a political term for a medical procedure to remove a fetus from a pregnant person's womb. In her dissent, Ginsburg accused the justices in the majority of being "irrational": The notion that the Partial-Birth Abortion Ban Act furthers any legitimate governmental interest is, quite simply, irrational ... the Court’s defense of it, cannot be understood as anything other than an effort to chip away at a right declared again and again by this Court—and with increasing comprehension of its centrality to women’s lives. 2013: Shelby County V. Holder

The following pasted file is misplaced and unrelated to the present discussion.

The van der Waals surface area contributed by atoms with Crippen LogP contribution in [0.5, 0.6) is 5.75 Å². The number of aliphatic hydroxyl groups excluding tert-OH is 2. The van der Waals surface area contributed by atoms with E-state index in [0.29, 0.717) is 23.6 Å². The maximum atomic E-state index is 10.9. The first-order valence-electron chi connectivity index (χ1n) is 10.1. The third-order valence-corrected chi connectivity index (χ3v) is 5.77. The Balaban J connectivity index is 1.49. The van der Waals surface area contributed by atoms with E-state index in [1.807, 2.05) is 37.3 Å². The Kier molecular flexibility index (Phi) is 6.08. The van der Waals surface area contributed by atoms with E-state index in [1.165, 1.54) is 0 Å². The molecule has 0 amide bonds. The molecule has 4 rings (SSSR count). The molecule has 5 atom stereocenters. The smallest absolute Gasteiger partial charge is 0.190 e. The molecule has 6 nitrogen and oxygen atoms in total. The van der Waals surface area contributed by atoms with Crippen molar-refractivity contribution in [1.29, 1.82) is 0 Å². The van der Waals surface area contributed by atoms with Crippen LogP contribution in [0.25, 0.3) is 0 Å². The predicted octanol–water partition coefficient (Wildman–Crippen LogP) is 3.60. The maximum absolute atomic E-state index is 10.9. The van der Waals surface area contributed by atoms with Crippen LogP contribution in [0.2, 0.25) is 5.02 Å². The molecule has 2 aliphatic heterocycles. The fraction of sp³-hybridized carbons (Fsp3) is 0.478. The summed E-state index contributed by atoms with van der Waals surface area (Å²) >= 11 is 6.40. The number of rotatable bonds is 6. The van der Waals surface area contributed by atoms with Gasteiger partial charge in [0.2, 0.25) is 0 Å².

In 2013, the Supreme Court decided 5-4 to strike down a part of the 1965 Voting Rights Act that
required certain jurisdictions to obtain federal "preclearance" prior to passing any new voting laws. In her dissent, Ginsburg argued that her colleagues were "throwing out preclearance" despite its positive impact because they were not affected by the racial discrimination it attempted to challenge. She also explained why that element of the Voting Rights Act was so important: Just as buildings in California have a greater need to be earthquake proofed, places where there is greater racial polarization in voting have a greater need for prophylactic measures to prevent purposeful race discrimination. 2016: Whole Woman's Health V. Hellerstedt
In a 5-3 ruling back in 2016 — before Neil Gorsuch replaced Antonin Scalia on the bench — the Supreme Court